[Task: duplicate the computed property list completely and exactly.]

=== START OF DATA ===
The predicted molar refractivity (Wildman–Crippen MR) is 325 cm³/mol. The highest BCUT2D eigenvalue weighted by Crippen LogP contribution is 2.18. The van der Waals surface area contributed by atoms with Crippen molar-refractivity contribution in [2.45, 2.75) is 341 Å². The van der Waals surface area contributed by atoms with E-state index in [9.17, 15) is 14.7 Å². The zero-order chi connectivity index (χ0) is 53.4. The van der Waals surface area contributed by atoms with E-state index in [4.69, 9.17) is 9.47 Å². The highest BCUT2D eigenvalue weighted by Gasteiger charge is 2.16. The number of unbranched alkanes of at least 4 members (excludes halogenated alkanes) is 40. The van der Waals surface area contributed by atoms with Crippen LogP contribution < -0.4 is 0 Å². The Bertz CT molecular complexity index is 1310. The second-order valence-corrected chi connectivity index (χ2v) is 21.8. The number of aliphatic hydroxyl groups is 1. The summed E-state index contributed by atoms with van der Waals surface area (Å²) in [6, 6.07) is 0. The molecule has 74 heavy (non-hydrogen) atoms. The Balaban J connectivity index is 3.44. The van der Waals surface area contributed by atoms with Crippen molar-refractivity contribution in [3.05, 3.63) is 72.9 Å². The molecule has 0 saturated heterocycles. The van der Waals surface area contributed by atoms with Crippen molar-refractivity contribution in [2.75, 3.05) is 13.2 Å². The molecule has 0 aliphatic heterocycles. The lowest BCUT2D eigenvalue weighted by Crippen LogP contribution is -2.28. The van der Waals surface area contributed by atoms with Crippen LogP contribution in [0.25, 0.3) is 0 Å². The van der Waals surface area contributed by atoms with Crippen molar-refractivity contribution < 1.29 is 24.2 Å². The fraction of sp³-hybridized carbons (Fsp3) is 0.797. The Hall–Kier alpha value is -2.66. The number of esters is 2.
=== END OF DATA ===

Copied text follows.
The predicted molar refractivity (Wildman–Crippen MR) is 325 cm³/mol. The highest BCUT2D eigenvalue weighted by Crippen LogP contribution is 2.18. The van der Waals surface area contributed by atoms with Crippen molar-refractivity contribution in [2.45, 2.75) is 341 Å². The van der Waals surface area contributed by atoms with E-state index in [9.17, 15) is 14.7 Å². The zero-order chi connectivity index (χ0) is 53.4. The van der Waals surface area contributed by atoms with E-state index in [4.69, 9.17) is 9.47 Å². The highest BCUT2D eigenvalue weighted by Gasteiger charge is 2.16. The number of unbranched alkanes of at least 4 members (excludes halogenated alkanes) is 40. The van der Waals surface area contributed by atoms with Crippen LogP contribution < -0.4 is 0 Å². The Bertz CT molecular complexity index is 1310. The second-order valence-corrected chi connectivity index (χ2v) is 21.8. The number of aliphatic hydroxyl groups is 1. The summed E-state index contributed by atoms with van der Waals surface area (Å²) in [6, 6.07) is 0. The molecule has 74 heavy (non-hydrogen) atoms. The Balaban J connectivity index is 3.44. The van der Waals surface area contributed by atoms with Crippen molar-refractivity contribution in [3.05, 3.63) is 72.9 Å². The molecule has 0 saturated heterocycles. The van der Waals surface area contributed by atoms with Crippen molar-refractivity contribution in [2.75, 3.05) is 13.2 Å². The molecule has 0 aliphatic heterocycles. The lowest BCUT2D eigenvalue weighted by Crippen LogP contribution is -2.28. The van der Waals surface area contributed by atoms with Crippen LogP contribution in [0.25, 0.3) is 0 Å². The van der Waals surface area contributed by atoms with Crippen molar-refractivity contribution < 1.29 is 24.2 Å². The fraction of sp³-hybridized carbons (Fsp3) is 0.797. The Hall–Kier alpha value is -2.66. The number of esters is 2.